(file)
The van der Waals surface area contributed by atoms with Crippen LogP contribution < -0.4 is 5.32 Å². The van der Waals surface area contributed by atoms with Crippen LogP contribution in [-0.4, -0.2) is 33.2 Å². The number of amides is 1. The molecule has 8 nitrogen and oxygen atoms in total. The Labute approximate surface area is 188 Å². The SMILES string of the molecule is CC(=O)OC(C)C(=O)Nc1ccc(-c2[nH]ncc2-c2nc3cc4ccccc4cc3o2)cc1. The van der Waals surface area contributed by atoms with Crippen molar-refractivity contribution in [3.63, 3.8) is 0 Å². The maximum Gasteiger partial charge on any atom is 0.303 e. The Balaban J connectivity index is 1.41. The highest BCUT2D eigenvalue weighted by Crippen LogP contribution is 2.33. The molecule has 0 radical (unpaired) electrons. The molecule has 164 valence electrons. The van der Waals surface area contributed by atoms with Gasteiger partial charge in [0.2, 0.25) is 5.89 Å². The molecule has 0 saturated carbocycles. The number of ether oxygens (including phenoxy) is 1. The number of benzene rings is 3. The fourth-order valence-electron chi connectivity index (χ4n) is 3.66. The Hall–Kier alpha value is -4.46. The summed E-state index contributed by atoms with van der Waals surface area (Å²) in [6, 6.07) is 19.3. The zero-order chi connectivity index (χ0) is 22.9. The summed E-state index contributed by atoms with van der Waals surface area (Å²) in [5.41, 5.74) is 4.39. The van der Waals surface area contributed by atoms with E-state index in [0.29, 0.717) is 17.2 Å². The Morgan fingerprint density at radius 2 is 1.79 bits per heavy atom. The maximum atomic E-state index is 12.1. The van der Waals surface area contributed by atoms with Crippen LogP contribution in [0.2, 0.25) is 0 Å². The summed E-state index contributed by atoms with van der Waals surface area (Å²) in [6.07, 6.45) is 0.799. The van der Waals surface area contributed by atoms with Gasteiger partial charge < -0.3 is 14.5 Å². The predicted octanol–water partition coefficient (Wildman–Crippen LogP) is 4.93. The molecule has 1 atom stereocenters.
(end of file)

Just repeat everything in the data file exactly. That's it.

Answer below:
The van der Waals surface area contributed by atoms with Crippen LogP contribution < -0.4 is 5.32 Å². The van der Waals surface area contributed by atoms with Crippen LogP contribution in [-0.4, -0.2) is 33.2 Å². The number of amides is 1. The molecule has 8 nitrogen and oxygen atoms in total. The Labute approximate surface area is 188 Å². The SMILES string of the molecule is CC(=O)OC(C)C(=O)Nc1ccc(-c2[nH]ncc2-c2nc3cc4ccccc4cc3o2)cc1. The van der Waals surface area contributed by atoms with Crippen molar-refractivity contribution in [3.63, 3.8) is 0 Å². The maximum Gasteiger partial charge on any atom is 0.303 e. The Balaban J connectivity index is 1.41. The highest BCUT2D eigenvalue weighted by Crippen LogP contribution is 2.33. The molecule has 0 radical (unpaired) electrons. The molecule has 164 valence electrons. The van der Waals surface area contributed by atoms with Gasteiger partial charge in [0.2, 0.25) is 5.89 Å². The molecule has 0 saturated carbocycles. The number of ether oxygens (including phenoxy) is 1. The number of benzene rings is 3. The fourth-order valence-electron chi connectivity index (χ4n) is 3.66. The Hall–Kier alpha value is -4.46. The summed E-state index contributed by atoms with van der Waals surface area (Å²) in [6, 6.07) is 19.3. The zero-order chi connectivity index (χ0) is 22.9. The summed E-state index contributed by atoms with van der Waals surface area (Å²) in [5.41, 5.74) is 4.39. The van der Waals surface area contributed by atoms with E-state index in [0.29, 0.717) is 17.2 Å². The Morgan fingerprint density at radius 2 is 1.79 bits per heavy atom. The maximum atomic E-state index is 12.1. The van der Waals surface area contributed by atoms with Crippen LogP contribution in [0.2, 0.25) is 0 Å². The summed E-state index contributed by atoms with van der Waals surface area (Å²) in [6.07, 6.45) is 0.799. The van der Waals surface area contributed by atoms with Gasteiger partial charge < -0.3 is 14.5 Å². The predicted octanol–water partition coefficient (Wildman–Crippen LogP) is 4.93. The molecule has 1 atom stereocenters.